DEFINITION of Judo Business Strategy

Judo business strategy is a plan for managing a company by using its speed and agility to mitigate the effect of its competitors, as well as to anticipate and take advantage of changes in the market through new product offerings. The judo business strategy consists of three components:

  • Movement (using the smaller size to act quickly and neutralize a larger competitor's advantages)
  • Balance (to absorb and counter the competitor's moves)
  • Leverage (using the competitor's strengths against it)

BREAKING DOWN Judo Business Strategy

The strategy is drawn from the principles of judo, a Japanese martial art, and was used as a metaphor in the book Judo Strategy (2001) by David B. Yoffie and Mary Kwak. The origins could go further back to "judo economics," a term coined by economists Judith Gelman and Steven Salop to describe a strategy when starting a company in a sector dominated by a large competitor.

One of the major aspects of judo is to use the size of the opponent against him or herself. As a business strategy, it is designed to give smaller companies an advantage by using the perceived advantages of a larger competitor – namely, size – against the competitor.

How Judo Business Strategy Is Applied

Startups and other small businesses might seek to put this strategy to work when contending with larger rivals in their market. The principles and tactics within the strategy include a focus on the core business that is being developed rather than ancillary ideas. This is much like judo practitioners squaring up and finding firm footing as a match begins.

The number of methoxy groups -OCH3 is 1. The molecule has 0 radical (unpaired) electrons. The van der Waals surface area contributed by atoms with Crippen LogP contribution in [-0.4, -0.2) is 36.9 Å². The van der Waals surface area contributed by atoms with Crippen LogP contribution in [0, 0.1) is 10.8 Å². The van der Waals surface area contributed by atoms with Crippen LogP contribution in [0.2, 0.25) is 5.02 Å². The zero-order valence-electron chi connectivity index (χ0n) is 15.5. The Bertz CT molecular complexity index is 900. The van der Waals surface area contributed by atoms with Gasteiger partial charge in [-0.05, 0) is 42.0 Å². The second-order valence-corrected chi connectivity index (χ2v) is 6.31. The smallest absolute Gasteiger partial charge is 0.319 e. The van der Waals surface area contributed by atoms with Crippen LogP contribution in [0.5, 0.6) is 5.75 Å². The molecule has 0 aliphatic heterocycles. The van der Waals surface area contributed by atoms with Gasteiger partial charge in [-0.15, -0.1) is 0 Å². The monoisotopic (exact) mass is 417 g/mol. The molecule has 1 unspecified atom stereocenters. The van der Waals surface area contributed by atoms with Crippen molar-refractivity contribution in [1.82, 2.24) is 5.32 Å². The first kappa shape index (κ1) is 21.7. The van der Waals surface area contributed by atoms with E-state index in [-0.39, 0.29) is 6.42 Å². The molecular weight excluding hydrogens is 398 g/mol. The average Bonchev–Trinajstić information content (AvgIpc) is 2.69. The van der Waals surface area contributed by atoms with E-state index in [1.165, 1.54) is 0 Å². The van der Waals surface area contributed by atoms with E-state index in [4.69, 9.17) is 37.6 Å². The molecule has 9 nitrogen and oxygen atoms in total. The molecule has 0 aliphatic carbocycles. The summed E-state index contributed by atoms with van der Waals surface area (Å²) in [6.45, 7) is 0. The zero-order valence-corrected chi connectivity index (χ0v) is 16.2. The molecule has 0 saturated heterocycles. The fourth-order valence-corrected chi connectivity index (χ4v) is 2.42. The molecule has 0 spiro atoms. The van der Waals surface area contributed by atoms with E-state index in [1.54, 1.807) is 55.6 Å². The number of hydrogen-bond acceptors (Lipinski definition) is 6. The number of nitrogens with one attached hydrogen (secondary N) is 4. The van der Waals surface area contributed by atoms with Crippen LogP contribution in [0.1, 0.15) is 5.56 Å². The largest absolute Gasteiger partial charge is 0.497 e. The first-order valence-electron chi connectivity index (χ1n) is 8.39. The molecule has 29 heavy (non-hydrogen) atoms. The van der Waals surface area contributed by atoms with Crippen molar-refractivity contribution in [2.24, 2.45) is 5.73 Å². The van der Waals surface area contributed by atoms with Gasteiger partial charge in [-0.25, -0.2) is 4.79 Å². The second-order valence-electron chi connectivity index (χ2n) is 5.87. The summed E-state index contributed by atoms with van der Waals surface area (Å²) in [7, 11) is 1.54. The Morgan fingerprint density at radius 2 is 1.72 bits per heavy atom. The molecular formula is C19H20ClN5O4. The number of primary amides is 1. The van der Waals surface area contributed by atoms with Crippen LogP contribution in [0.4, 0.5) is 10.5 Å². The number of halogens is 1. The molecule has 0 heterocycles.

Another principle is to stay on the offensive without getting caught up in one direct attack. This is an effort to wear down the opponent by shifting the points of attack quickly without allowing the opponent to lock into a solid defense or push directly back. By altering where and how leverage is applied, a judo practitioner seeks to break the footing of his or her opponent and to divert any counterattacks the opponent might put up. From a business perspective, a smaller business could use its flexibility and capacity to change its points of attack to confuse a larger competitor that may have solidified its operations in rigid directions and has difficulty adapting.

Preparing and planning to pivot from a judo perspective means to use situational and spatial awareness to think through where and when to alter offensive moves to better take advantage of a new opportunity to attack. Startups, in particular, must remain aware of their position, condition, and prospects to advance by adopting new approaches. Sometimes, the initial plan does not result in the kind of success that was hoped for. By looking at opportunities that have arisen, the company can better position itself with a new approach.